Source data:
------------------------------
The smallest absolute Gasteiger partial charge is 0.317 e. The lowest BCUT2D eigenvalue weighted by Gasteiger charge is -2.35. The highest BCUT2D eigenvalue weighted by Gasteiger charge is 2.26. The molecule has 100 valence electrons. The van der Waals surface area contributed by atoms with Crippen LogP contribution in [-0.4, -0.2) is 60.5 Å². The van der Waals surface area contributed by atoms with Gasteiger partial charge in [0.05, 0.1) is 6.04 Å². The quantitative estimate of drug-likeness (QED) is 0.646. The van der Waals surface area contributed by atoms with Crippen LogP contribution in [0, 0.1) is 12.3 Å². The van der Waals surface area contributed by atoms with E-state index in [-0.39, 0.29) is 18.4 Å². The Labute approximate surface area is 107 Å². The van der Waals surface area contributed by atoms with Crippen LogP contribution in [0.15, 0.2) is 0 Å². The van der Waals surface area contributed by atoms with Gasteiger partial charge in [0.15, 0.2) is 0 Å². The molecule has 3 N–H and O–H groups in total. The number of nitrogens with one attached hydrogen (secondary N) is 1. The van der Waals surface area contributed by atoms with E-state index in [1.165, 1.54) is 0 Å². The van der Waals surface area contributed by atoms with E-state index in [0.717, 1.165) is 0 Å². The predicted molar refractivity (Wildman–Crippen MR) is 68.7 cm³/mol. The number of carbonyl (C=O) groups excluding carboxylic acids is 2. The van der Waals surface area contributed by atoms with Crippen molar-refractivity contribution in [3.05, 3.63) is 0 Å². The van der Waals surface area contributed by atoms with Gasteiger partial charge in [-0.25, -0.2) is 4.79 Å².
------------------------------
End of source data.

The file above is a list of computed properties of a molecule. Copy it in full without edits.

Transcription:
The smallest absolute Gasteiger partial charge is 0.317 e. The lowest BCUT2D eigenvalue weighted by Gasteiger charge is -2.35. The highest BCUT2D eigenvalue weighted by Gasteiger charge is 2.26. The molecule has 100 valence electrons. The van der Waals surface area contributed by atoms with Crippen LogP contribution in [-0.4, -0.2) is 60.5 Å². The van der Waals surface area contributed by atoms with Gasteiger partial charge in [0.05, 0.1) is 6.04 Å². The quantitative estimate of drug-likeness (QED) is 0.646. The van der Waals surface area contributed by atoms with Crippen LogP contribution in [0, 0.1) is 12.3 Å². The van der Waals surface area contributed by atoms with E-state index in [-0.39, 0.29) is 18.4 Å². The Labute approximate surface area is 107 Å². The van der Waals surface area contributed by atoms with Crippen LogP contribution in [0.15, 0.2) is 0 Å². The van der Waals surface area contributed by atoms with Gasteiger partial charge in [0.15, 0.2) is 0 Å². The molecule has 3 N–H and O–H groups in total. The number of nitrogens with one attached hydrogen (secondary N) is 1. The van der Waals surface area contributed by atoms with E-state index in [1.165, 1.54) is 0 Å². The van der Waals surface area contributed by atoms with E-state index in [0.717, 1.165) is 0 Å². The predicted molar refractivity (Wildman–Crippen MR) is 68.7 cm³/mol. The number of carbonyl (C=O) groups excluding carboxylic acids is 2. The van der Waals surface area contributed by atoms with Crippen molar-refractivity contribution in [3.05, 3.63) is 0 Å². The van der Waals surface area contributed by atoms with Gasteiger partial charge in [-0.25, -0.2) is 4.79 Å².